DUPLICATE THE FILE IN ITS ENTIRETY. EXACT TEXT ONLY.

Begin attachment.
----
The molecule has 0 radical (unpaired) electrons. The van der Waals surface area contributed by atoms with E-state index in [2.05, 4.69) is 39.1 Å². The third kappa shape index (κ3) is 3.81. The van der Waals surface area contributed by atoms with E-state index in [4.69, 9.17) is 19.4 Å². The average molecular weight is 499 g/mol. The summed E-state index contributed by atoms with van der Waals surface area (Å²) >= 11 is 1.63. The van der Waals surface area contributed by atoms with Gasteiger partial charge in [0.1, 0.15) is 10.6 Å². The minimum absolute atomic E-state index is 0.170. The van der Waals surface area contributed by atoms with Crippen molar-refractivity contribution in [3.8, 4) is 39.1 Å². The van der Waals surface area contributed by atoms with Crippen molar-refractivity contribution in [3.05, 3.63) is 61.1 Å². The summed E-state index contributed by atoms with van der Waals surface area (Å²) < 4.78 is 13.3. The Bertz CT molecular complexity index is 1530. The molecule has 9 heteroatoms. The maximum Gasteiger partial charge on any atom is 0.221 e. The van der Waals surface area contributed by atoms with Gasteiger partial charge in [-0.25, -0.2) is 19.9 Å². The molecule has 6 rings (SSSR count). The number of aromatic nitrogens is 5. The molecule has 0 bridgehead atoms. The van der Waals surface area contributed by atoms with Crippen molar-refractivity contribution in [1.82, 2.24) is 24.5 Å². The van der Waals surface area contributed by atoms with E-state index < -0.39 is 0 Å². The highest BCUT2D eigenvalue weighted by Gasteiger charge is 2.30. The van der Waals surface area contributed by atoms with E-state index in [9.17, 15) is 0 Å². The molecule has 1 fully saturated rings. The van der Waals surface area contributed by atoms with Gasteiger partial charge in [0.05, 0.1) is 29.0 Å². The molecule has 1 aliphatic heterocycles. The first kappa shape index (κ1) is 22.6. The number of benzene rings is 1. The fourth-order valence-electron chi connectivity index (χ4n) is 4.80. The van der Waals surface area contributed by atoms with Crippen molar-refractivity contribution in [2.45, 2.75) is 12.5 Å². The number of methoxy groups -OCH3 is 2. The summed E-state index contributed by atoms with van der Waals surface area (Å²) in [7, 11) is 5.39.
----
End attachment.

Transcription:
The molecule has 0 radical (unpaired) electrons. The van der Waals surface area contributed by atoms with E-state index in [2.05, 4.69) is 39.1 Å². The third kappa shape index (κ3) is 3.81. The van der Waals surface area contributed by atoms with E-state index in [4.69, 9.17) is 19.4 Å². The average molecular weight is 499 g/mol. The summed E-state index contributed by atoms with van der Waals surface area (Å²) >= 11 is 1.63. The van der Waals surface area contributed by atoms with Gasteiger partial charge in [0.1, 0.15) is 10.6 Å². The minimum absolute atomic E-state index is 0.170. The van der Waals surface area contributed by atoms with Crippen molar-refractivity contribution in [3.8, 4) is 39.1 Å². The van der Waals surface area contributed by atoms with Crippen molar-refractivity contribution in [3.05, 3.63) is 61.1 Å². The summed E-state index contributed by atoms with van der Waals surface area (Å²) < 4.78 is 13.3. The Bertz CT molecular complexity index is 1530. The molecule has 9 heteroatoms. The maximum Gasteiger partial charge on any atom is 0.221 e. The van der Waals surface area contributed by atoms with Gasteiger partial charge in [-0.25, -0.2) is 19.9 Å². The molecule has 6 rings (SSSR count). The number of aromatic nitrogens is 5. The molecule has 0 bridgehead atoms. The van der Waals surface area contributed by atoms with Crippen molar-refractivity contribution in [1.82, 2.24) is 24.5 Å². The van der Waals surface area contributed by atoms with E-state index < -0.39 is 0 Å². The highest BCUT2D eigenvalue weighted by Gasteiger charge is 2.30. The van der Waals surface area contributed by atoms with E-state index in [9.17, 15) is 0 Å². The molecule has 1 fully saturated rings. The van der Waals surface area contributed by atoms with Gasteiger partial charge in [0.05, 0.1) is 29.0 Å². The molecule has 1 aliphatic heterocycles. The first kappa shape index (κ1) is 22.6. The number of benzene rings is 1. The fourth-order valence-electron chi connectivity index (χ4n) is 4.80. The van der Waals surface area contributed by atoms with Crippen molar-refractivity contribution in [2.45, 2.75) is 12.5 Å². The number of methoxy groups -OCH3 is 2. The summed E-state index contributed by atoms with van der Waals surface area (Å²) in [7, 11) is 5.39.